Three tech opportunities every manufacturing business can implement now

Customers today expect higher quality products, designed in less time, at lower cost. This puts significant pressure on small manufacturing companies, many of whom struggle to survive in an age of conglomerates and consolidation. Luckily, technology that was once only available to global powerhouses can now be leveraged by smaller players to level the playing field. Below are 3 pieces of technology that can be used to improve product quality, speed design iterations, and lower costs when introducing new products.

EMKO-BlogPost1-Image1.png

1.       Computer Aided Design (CAD) Software

Gone are the days of drafting tables and physical blueprints. CAD software allows designs to be built up, piece by piece, on a computer before being turned into blueprints for production. While this technology isn’t new (it’s been around since the 1960s) it has taken gigantic leaps forward in the past decade.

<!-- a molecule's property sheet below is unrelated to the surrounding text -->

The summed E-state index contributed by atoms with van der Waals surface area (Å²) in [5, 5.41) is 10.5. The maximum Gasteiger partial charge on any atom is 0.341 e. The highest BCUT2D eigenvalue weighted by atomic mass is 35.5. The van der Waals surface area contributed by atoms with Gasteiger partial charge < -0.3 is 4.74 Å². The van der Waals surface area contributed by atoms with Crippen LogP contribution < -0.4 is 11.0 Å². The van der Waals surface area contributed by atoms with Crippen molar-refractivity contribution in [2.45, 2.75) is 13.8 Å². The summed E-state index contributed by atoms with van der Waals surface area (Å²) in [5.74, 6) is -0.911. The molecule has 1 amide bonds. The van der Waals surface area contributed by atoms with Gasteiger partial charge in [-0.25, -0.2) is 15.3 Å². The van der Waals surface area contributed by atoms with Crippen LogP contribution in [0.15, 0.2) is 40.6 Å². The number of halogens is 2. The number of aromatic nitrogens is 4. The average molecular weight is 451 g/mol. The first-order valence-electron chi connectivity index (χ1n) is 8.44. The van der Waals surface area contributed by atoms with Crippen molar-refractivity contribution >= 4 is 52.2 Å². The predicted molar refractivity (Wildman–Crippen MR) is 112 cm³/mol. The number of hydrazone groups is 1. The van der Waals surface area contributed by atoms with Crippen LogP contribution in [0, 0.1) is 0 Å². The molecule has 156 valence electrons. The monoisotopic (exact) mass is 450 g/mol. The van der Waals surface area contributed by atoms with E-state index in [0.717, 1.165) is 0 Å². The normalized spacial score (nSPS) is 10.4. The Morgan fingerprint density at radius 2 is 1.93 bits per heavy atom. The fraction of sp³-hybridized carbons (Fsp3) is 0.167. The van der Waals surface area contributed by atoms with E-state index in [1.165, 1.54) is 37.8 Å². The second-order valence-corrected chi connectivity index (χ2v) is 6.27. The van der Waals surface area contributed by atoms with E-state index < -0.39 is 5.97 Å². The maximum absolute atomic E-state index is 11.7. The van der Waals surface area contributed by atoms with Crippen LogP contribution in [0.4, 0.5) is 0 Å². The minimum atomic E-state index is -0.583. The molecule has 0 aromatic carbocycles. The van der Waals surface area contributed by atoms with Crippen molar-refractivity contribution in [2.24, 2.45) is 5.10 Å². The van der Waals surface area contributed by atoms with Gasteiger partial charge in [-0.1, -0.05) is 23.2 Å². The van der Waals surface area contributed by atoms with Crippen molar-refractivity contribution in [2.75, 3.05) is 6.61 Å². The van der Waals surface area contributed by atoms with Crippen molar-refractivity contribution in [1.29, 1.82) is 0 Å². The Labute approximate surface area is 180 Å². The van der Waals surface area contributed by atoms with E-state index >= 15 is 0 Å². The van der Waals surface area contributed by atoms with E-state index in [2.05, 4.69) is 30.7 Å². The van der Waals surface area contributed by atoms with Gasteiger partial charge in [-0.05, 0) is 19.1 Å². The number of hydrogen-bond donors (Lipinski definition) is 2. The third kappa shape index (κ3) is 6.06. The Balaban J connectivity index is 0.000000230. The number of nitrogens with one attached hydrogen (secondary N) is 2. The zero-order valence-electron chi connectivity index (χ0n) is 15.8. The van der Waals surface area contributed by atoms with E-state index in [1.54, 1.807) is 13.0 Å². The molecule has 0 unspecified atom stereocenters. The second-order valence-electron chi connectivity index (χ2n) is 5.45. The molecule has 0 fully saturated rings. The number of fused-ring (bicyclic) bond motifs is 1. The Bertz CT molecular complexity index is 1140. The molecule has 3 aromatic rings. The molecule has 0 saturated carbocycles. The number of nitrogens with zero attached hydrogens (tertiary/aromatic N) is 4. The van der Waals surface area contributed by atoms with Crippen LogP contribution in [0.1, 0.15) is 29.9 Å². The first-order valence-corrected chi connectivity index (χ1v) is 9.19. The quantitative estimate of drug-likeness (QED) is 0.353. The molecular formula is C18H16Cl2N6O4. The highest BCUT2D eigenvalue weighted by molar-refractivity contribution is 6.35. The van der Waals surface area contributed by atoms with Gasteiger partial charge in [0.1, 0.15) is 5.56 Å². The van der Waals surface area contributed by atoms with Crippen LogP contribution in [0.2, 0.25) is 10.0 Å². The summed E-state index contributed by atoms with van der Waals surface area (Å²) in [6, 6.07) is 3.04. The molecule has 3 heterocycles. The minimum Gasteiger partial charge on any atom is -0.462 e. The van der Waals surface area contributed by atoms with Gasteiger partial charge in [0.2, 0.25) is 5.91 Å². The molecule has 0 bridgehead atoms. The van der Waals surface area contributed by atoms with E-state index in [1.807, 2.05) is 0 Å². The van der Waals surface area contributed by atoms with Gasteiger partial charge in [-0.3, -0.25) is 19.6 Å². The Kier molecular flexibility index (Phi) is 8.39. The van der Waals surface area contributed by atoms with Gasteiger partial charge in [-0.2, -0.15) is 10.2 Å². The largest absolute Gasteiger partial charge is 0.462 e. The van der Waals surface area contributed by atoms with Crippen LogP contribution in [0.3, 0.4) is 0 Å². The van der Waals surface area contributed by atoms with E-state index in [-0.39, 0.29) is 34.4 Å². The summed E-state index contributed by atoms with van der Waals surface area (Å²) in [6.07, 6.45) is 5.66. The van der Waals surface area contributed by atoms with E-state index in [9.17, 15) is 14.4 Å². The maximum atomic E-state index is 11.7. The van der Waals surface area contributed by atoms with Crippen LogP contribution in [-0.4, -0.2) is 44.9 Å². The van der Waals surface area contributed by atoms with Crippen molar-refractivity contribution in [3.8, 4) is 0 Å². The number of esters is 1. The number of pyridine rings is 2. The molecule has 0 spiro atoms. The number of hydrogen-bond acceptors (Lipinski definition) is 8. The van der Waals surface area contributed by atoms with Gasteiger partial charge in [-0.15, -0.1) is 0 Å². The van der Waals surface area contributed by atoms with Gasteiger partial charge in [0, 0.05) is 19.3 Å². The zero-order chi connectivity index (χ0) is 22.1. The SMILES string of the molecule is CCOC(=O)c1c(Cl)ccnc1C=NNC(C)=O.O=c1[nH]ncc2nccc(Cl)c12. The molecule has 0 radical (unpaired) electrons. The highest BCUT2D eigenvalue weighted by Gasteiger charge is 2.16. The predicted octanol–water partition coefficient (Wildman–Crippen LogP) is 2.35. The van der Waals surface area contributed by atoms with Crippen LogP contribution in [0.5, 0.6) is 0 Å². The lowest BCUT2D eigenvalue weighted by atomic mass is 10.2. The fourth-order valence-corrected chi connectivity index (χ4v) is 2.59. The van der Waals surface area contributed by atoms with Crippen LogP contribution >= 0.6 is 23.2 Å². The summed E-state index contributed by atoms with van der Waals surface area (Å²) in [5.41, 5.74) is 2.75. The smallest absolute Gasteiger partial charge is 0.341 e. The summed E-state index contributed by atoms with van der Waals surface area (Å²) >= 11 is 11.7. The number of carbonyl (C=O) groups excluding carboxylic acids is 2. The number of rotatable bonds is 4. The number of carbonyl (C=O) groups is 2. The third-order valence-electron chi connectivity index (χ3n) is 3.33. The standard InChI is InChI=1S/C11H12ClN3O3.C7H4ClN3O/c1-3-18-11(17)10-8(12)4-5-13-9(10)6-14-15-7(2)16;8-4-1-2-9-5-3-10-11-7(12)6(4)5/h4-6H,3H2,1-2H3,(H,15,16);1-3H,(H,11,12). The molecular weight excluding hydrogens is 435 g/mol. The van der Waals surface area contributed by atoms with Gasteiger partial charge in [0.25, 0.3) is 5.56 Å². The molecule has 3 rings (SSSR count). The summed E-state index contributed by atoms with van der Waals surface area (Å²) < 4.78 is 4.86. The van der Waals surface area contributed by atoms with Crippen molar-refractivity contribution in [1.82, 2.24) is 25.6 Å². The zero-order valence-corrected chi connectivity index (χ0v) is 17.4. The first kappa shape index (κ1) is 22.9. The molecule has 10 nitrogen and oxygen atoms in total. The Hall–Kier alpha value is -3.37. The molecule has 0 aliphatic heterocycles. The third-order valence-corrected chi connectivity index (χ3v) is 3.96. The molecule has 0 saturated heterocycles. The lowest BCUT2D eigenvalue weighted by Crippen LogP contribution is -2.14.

Starting with the basics, CAD software allows individual components (think nuts, bolts, castings, sheet-metal, etc.) to be modelled in 3 dimensions with complete precision. Individual components can then be combined into an assembly, allowing you to screen for potential design issues such as parts not fitting together or being impossible to assemble as designed. Some software will even help you visualize manufacturing tolerances; imagine being able to see that some fraction of manufactured parts won’t fit together and addressing the issue before you’ve ever even made it to the assembly line!

CAD software also lets you output and update blueprints easily. If a significant change is needed, you can swap out individual parts or sub-assemblies with updated versions and generate a new blueprint in minutes instead of spending hours hunched over a drafting table. Together, these benefits let you save time and money, and provide higher quality products to your customers.

2.       Digital stress testing

On top of being useful by itself, CAD also allows you to use several auxiliary technologies to supercharge your design process. For example, once you have a CAD model you can use it to stress test your design, identify potential failure mechanisms and their root causes, and decide how to fix them. Again, all of this can be done without ever building a prototype or spending a dime on manufacturing through the magic of Finite Element Analysis (FEA).

EMKO-BlogPost1-Image2.png